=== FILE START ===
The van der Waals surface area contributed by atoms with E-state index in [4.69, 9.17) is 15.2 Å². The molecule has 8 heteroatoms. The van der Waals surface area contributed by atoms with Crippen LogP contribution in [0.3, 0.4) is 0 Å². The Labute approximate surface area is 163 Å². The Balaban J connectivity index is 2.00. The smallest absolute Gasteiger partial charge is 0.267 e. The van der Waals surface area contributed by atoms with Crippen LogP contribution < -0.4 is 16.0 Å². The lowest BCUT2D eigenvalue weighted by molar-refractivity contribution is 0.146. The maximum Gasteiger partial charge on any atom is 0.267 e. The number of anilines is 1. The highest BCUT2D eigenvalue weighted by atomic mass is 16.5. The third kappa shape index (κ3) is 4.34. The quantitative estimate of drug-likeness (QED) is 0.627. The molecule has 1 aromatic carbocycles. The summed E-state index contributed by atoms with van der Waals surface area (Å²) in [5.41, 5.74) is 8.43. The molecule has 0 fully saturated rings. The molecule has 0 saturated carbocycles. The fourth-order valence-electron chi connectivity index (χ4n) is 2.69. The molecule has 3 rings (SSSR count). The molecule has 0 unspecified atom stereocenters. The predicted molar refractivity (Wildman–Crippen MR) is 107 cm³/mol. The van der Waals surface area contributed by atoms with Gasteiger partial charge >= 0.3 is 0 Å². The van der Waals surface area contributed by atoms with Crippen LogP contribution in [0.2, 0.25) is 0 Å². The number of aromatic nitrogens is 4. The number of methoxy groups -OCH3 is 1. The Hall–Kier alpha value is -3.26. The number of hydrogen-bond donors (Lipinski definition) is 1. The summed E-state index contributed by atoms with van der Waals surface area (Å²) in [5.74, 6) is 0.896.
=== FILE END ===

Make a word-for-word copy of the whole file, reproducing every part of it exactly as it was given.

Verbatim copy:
The van der Waals surface area contributed by atoms with E-state index in [4.69, 9.17) is 15.2 Å². The molecule has 8 heteroatoms. The van der Waals surface area contributed by atoms with Crippen LogP contribution in [0.3, 0.4) is 0 Å². The Labute approximate surface area is 163 Å². The Balaban J connectivity index is 2.00. The smallest absolute Gasteiger partial charge is 0.267 e. The van der Waals surface area contributed by atoms with Crippen LogP contribution < -0.4 is 16.0 Å². The lowest BCUT2D eigenvalue weighted by molar-refractivity contribution is 0.146. The maximum Gasteiger partial charge on any atom is 0.267 e. The number of anilines is 1. The highest BCUT2D eigenvalue weighted by atomic mass is 16.5. The third kappa shape index (κ3) is 4.34. The quantitative estimate of drug-likeness (QED) is 0.627. The molecule has 1 aromatic carbocycles. The summed E-state index contributed by atoms with van der Waals surface area (Å²) in [5.41, 5.74) is 8.43. The molecule has 0 fully saturated rings. The molecule has 0 saturated carbocycles. The fourth-order valence-electron chi connectivity index (χ4n) is 2.69. The molecule has 3 rings (SSSR count). The molecule has 0 unspecified atom stereocenters. The predicted molar refractivity (Wildman–Crippen MR) is 107 cm³/mol. The van der Waals surface area contributed by atoms with Gasteiger partial charge >= 0.3 is 0 Å². The van der Waals surface area contributed by atoms with Crippen LogP contribution in [0.2, 0.25) is 0 Å². The number of aromatic nitrogens is 4. The number of methoxy groups -OCH3 is 1. The Hall–Kier alpha value is -3.26. The number of hydrogen-bond donors (Lipinski definition) is 1. The summed E-state index contributed by atoms with van der Waals surface area (Å²) in [5.74, 6) is 0.896.